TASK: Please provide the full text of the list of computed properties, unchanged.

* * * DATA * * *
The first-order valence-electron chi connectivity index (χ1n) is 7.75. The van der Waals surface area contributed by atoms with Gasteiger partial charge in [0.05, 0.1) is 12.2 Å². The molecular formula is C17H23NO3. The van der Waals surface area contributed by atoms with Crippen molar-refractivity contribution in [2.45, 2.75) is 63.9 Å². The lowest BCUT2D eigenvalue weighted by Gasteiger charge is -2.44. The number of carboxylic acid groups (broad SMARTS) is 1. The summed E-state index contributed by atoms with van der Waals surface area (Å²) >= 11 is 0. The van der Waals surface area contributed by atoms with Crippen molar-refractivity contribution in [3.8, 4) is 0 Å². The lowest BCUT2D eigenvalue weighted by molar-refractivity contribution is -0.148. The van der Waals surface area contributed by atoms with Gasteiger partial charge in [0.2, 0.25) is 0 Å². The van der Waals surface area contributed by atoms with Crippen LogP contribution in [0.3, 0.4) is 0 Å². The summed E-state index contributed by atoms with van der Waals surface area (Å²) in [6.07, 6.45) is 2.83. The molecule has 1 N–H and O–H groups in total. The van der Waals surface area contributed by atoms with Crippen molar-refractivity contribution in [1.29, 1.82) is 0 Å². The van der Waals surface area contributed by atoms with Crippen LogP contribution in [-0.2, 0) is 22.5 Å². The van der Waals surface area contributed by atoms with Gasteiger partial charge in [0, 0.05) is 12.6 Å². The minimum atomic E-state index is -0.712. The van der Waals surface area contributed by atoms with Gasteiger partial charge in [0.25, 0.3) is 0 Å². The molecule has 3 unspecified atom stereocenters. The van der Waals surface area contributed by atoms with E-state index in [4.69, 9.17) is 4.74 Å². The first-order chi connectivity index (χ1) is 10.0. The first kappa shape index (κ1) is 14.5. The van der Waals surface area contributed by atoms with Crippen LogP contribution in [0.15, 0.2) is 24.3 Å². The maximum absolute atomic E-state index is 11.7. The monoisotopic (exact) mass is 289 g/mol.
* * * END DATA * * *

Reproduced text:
The first-order valence-electron chi connectivity index (χ1n) is 7.75. The van der Waals surface area contributed by atoms with Gasteiger partial charge in [0.05, 0.1) is 12.2 Å². The molecular formula is C17H23NO3. The van der Waals surface area contributed by atoms with Crippen molar-refractivity contribution in [2.45, 2.75) is 63.9 Å². The lowest BCUT2D eigenvalue weighted by Gasteiger charge is -2.44. The number of carboxylic acid groups (broad SMARTS) is 1. The summed E-state index contributed by atoms with van der Waals surface area (Å²) >= 11 is 0. The van der Waals surface area contributed by atoms with Crippen molar-refractivity contribution in [3.8, 4) is 0 Å². The lowest BCUT2D eigenvalue weighted by molar-refractivity contribution is -0.148. The van der Waals surface area contributed by atoms with Gasteiger partial charge in [0.2, 0.25) is 0 Å². The van der Waals surface area contributed by atoms with Crippen LogP contribution in [0.3, 0.4) is 0 Å². The summed E-state index contributed by atoms with van der Waals surface area (Å²) in [6.07, 6.45) is 2.83. The molecule has 1 N–H and O–H groups in total. The van der Waals surface area contributed by atoms with Crippen molar-refractivity contribution in [1.29, 1.82) is 0 Å². The van der Waals surface area contributed by atoms with Crippen LogP contribution in [-0.2, 0) is 22.5 Å². The van der Waals surface area contributed by atoms with Gasteiger partial charge in [0, 0.05) is 12.6 Å². The minimum atomic E-state index is -0.712. The van der Waals surface area contributed by atoms with Gasteiger partial charge in [0.25, 0.3) is 0 Å². The molecule has 3 unspecified atom stereocenters. The van der Waals surface area contributed by atoms with E-state index in [4.69, 9.17) is 4.74 Å². The first-order chi connectivity index (χ1) is 10.0. The first kappa shape index (κ1) is 14.5. The van der Waals surface area contributed by atoms with Crippen LogP contribution in [0.15, 0.2) is 24.3 Å². The maximum absolute atomic E-state index is 11.7. The monoisotopic (exact) mass is 289 g/mol.